Bill Badders, President of the National Science Teacher's Association, joined us to demonstrate some simple and exciting Halloween-inspired science experiments that parents can do at home, and to discuss ways parents can encourage their children to think about science in their everyday lives. After all, Halloween is the perfect time to get kids thinking about science! NSTA will be in town (October 24-26) for the first of three fall conferences which is expected to attract well over 2,500 science educators from Portland and across the country.
Ingredients Corn Starch Water Food coloring
In a bowl, slowly add the water to the corn starch (you may want to color the water green...for added effect). Stop when the corn starch/water mixture is thick and gooey. Remember, you're making Oobleck...not gravy.
As your children explore the Oobleck, they should record their observations about the properties of the material:
Can you pour Oobleck?
What happens when you hold it in your hand?
What happens if you poke it with your finger (quickly or slowly)?
Can you roll it into a ball?
Is it a solid or a liquid?
The Science Behind Oobleck
Is Oobleck a solid or a liquid? Maybe it is a solid and a liquid. Impossible. It can't be both. The truth...Oobleck is a non-Newtonian fluid. Most of the fluids we know are Newtonian fluids, but non-Newtonian fluids are a weird but interesting group of fluids. When a force (e.g. sqeezing, stirring, slapping) is applied to a non-Newtonian fluid, the viscosity (resistance to flow) of the fluid increases. In simple terms, any force you exert on a non-Newtonian fluid will make the fluid behave more like a solid. The more force you exert, the harder the fluid becomes. Strange but true! Other types of non-Newtonian fluids include quicksand, ketchup, and blood.
Static Powered Dancing Ghost
A piece of tissue paper
A head of hair
First cut out a ghost shape in the tissue as shown about 1.5 inches (4 cm) long and add some eyes with a marker. If you are using 2-ply tissues, peel apart the 2 layers to get the tissue as thin as possible. Cut out a few ghosts for more fun and place them on a flat surface. You might want to make some out of regular paper to compare. (Slightly heavier ghosts are sometimes easier to control.)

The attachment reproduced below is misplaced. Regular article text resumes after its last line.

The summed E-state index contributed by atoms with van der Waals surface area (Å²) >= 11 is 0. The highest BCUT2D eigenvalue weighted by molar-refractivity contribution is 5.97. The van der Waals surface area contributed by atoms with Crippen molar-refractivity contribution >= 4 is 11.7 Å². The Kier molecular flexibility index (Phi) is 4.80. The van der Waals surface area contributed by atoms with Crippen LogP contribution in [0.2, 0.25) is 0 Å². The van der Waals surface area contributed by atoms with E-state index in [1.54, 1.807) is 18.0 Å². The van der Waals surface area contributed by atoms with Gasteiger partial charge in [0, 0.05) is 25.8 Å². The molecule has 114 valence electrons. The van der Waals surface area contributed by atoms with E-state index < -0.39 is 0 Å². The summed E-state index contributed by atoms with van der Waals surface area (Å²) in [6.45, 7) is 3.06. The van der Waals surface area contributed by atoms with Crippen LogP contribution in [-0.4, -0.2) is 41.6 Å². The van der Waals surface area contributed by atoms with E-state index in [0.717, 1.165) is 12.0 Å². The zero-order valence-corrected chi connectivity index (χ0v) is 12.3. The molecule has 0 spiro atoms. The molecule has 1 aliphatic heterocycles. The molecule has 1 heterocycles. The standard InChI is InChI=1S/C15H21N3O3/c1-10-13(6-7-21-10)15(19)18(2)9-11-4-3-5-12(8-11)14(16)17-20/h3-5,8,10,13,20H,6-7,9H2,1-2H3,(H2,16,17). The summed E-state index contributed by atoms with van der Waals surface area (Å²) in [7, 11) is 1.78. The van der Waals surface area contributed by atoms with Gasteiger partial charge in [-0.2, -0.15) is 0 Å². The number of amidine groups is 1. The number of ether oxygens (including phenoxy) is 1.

Blow up the balloon and tie it. Then rub it really fast through your hair for about 10 seconds. This will add a static charge.
Slowly bring the balloon near the ghost, and the ghost will begin to rise toward the balloon. (Our ghost "arms" actually reached toward the balloon as we got it near.) If the balloon is charged enough, the ghost will rise and float right up to the balloon, even when it is several inches away. With a little practice, you can get the ghost to rise, float, and even dance around. TIP: The easiest way to make the ghost rise without it sticking to the balloon is to tape the very tip of the bottom of the ghost to a table. The ghost will rise and move along with the balloon. With a good charge, the balloon can control the ghost from several inches away.
How's it work?
When you rub the balloon through your hair, invisible electrons (with a negative charge) build up on the surface of the balloon. The electrons have the power to pull very light objects (with a positive charge) toward them - in this case, the tissue ghost!
The Screaming Quarter Experiment
How's it work?
Dry ice is the solid form of carbon dioxide. As it sublimates, (turns back into a gas) the carbon dioxide gas escapes around the quarter causing the quarter to vibrate and make a rather spooky shrill along with occasional humorous sounds.